Feeds

Prince of Persia: Baggy trousers and curvy swords

Jordan Mechner’s animation classic

Secure remote control for conventional and virtual desktops

Antique Code Show Prince of Persia was surely one of the most ubiquitous Dixons demo titles of the early 1990s. Mesmerised onlookers gazed at the smooth-moving, cartoon-like animation, while bewildered sales drones looked on wondering whether any of these humans would ever manage to get past level one.

Hang around long enough randomly pressing keys and you’d eventually work out how not to get spiked, sliced or fall to your doom. And for many that was enough Persian excitement for one inconsequential afternoon.

Prince of Persia

Prince of Persia debuts on the colour Apple II

Smuggle the game home, though, and you’d discover a title that had been put together with great care and attention to detail. Rather than just quick reactions, developer Jordan Mechner had created a more cerebral platformer, with puzzles, secret passages and alternative routes to explore, alongside some satisfying sword fighting.

The plotline set the action up nicely. Nasty vizier Jaffar has nabbed the sultan’s daughter and locked her up in a tower, while you – her unnamed lover and true hero – get locked away in the labyrinthine dungeon below. You’ve got just an hour to escape and stop Jaffar from getting his wicked way.

Prince of Persia

The graphics got better when it shifted to the Amiga

The Persian setting manifests itself furthermore with magic potions – not all of them safe to drink, so watch out! – Arabian musical touches and showdowns with various beturbaned, cloak-wearing villains with curvy swords.

The time limit prevented time wasting, yet the whole well-produced package exuded a calm, contemplative aura, occasionally punctuated by moments of sheer panic. There was something about that one wrong move you made, frustratingly plunging our hero to his death just before reaching a final exit, that had you grinding teeth yet simultaneously itching to get back to it and have another go.

Prince of Persia

Ditto DOS

Prince of Persia’s ground-breaking animation was based around a technique pioneered by Max Fleischer during the first few decades of the 20th Century. His "rotoscoping" machine would project live-action footage onto frosted glass so that it could be traced over and thus transferred into animation.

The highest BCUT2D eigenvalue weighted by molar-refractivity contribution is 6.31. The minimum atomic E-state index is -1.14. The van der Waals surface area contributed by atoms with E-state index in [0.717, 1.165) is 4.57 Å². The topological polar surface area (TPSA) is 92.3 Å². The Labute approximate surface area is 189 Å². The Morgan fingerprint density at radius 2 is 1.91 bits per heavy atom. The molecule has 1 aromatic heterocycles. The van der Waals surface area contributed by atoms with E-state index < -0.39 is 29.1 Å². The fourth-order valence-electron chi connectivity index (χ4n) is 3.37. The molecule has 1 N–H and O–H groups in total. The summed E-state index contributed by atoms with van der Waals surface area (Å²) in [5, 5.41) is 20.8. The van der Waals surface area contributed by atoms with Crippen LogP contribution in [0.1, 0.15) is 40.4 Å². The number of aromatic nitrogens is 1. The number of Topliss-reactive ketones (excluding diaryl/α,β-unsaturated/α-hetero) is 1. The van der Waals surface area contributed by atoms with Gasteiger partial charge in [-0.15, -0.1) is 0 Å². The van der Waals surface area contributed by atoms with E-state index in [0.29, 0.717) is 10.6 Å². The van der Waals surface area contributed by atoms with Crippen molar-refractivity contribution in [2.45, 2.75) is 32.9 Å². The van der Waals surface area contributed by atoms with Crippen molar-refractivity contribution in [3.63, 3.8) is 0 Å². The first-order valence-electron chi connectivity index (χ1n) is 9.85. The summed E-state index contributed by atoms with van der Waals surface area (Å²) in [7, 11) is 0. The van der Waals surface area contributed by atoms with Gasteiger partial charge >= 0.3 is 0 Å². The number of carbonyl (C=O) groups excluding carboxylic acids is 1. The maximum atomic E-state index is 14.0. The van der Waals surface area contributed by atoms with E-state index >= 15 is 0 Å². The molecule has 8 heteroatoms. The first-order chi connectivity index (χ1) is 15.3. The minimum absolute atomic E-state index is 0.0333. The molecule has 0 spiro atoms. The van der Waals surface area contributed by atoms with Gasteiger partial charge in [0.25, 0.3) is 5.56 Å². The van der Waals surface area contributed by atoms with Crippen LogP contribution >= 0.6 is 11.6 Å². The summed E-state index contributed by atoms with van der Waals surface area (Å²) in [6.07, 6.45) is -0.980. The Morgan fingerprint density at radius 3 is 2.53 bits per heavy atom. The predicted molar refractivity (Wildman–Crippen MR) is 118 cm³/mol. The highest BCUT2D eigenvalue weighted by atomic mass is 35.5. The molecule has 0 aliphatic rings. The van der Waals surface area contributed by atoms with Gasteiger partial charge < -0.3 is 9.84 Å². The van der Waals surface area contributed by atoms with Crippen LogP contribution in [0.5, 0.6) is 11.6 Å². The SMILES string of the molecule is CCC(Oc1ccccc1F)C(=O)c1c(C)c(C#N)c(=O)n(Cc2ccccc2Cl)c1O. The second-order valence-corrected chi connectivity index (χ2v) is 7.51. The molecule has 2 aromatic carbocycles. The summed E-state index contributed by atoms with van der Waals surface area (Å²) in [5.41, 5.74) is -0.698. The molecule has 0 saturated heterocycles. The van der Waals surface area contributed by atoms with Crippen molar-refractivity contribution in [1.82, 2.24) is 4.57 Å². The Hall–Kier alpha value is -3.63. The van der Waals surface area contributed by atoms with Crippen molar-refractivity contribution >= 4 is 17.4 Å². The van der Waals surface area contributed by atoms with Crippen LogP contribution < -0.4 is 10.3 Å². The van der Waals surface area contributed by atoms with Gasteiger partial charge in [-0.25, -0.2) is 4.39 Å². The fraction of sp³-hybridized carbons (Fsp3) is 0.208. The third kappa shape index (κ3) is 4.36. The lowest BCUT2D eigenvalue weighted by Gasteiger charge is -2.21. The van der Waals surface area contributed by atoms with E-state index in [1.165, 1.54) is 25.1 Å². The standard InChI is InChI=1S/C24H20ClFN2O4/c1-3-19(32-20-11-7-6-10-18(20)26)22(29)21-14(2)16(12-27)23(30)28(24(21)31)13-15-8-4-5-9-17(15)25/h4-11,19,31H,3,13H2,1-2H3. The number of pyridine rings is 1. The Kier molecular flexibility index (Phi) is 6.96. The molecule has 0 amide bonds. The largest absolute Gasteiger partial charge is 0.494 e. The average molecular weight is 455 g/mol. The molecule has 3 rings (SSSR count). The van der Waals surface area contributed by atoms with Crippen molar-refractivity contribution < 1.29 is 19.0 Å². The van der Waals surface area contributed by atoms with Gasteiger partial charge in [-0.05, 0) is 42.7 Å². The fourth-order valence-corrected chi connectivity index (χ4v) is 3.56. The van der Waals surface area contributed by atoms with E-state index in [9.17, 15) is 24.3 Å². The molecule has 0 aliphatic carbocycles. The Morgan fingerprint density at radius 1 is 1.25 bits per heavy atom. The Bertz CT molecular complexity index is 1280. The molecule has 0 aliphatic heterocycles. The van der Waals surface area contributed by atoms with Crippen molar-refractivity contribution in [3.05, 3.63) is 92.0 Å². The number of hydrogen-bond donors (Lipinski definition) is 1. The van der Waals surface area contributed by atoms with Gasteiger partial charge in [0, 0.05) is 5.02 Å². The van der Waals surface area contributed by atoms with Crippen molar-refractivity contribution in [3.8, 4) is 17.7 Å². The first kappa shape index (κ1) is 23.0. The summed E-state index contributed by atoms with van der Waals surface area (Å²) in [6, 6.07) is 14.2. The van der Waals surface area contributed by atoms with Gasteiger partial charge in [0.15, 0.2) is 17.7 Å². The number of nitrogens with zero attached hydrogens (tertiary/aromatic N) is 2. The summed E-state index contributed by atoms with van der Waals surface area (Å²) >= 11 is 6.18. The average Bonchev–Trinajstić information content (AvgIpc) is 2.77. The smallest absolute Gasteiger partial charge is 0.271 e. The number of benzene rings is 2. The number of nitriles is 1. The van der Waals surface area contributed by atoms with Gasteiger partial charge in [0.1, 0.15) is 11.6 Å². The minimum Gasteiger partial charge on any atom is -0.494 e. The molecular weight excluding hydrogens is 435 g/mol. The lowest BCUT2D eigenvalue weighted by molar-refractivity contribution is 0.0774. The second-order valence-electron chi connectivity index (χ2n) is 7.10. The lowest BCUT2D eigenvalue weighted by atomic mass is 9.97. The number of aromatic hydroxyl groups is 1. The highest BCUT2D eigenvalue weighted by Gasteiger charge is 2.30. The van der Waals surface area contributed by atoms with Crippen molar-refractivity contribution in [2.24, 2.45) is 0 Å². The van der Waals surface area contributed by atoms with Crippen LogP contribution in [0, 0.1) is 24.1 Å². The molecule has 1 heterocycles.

For Mechner, this meant filming his brother running, leaping and, occasionally, climbing all over a handy bus-shelter, then painstakingly selecting suitable frames to create workable animation for the main character.

Prince of Persia

But were better still on the Mac release

Ultimately, this led to Prince of Persia’s protagonist gaining plenty more animation frames than your average platform character had, and it was this slower yet more realistic motion that led to the game’s distinctive play mechanics, and why more thoughtful gameplay was always going to work best.

A novice Prince of Persia player soon discovers that, on starting each new level, the ability to experiment by tip-toeing and carefully climbing around is essential to conquering it. Our hero can be positioned on the edge of a ledge, or in front of razor-sharp guillotine jaws, with utmost accuracy, leaping across chasms and grasping hold with fingertips at the last moment.

The essential guide to IT transformation

Next page: Turban sprawl

More from The Register

next story
Apple's iWatch? They cannae do it ... they don't have the POWER
Analyst predicts fanbois will have to wait until next year
Barnes & Noble: Swallow a Samsung Nook tablet, please ... pretty please
Novelslab finally on sale with ($199 - $20) price tag
Apple to build WORLD'S BIGGEST iStore in Dubai
It's not the size of your shiny-shiny...
Just in case? Unverified 'supersize me' iPhone 6 pics in sneak leak peek
Is bigger necessarily better for the fruity firm's flagship phone?
Steve Jobs had BETTER BALLS than Atari, says Apple mouse designer
Xerox? Pff, not even in the same league as His Jobsiness
Apple analyst: fruity firm set to shift 75 million iPhones
We'll have some of whatever he's having please
TV transport tech, part 1: From server to sofa at the touch of a button
You won't believe how much goes into today's telly tech
The agony and ecstasy of SteamOS: WHERE ARE MY GAMES?
And yes it does need a fat HDD (or SSD, it's cool with either)
prev story

Whitepapers

Implementing global e-invoicing with guaranteed legal certainty
Explaining the role local tax compliance plays in successful supply chain management and e-business and how leading global brands are addressing this.
7 Elements of Radically Simple OS Migration
Avoid the typical headaches of OS migration during your next project by learning about 7 elements of radically simple OS migration.
BYOD's dark side: Data protection
An endpoint data protection solution that adds value to the user and the organization so it can protect itself from data loss as well as leverage corporate data.
Consolidation: The Foundation for IT Business Transformation
In this whitepaper learn how effective consolidation of IT and business resources can enable multiple, meaningful business benefits.
High Performance for All
While HPC is not new, it has traditionally been seen as a specialist area – is it now geared up to meet more mainstream requirements?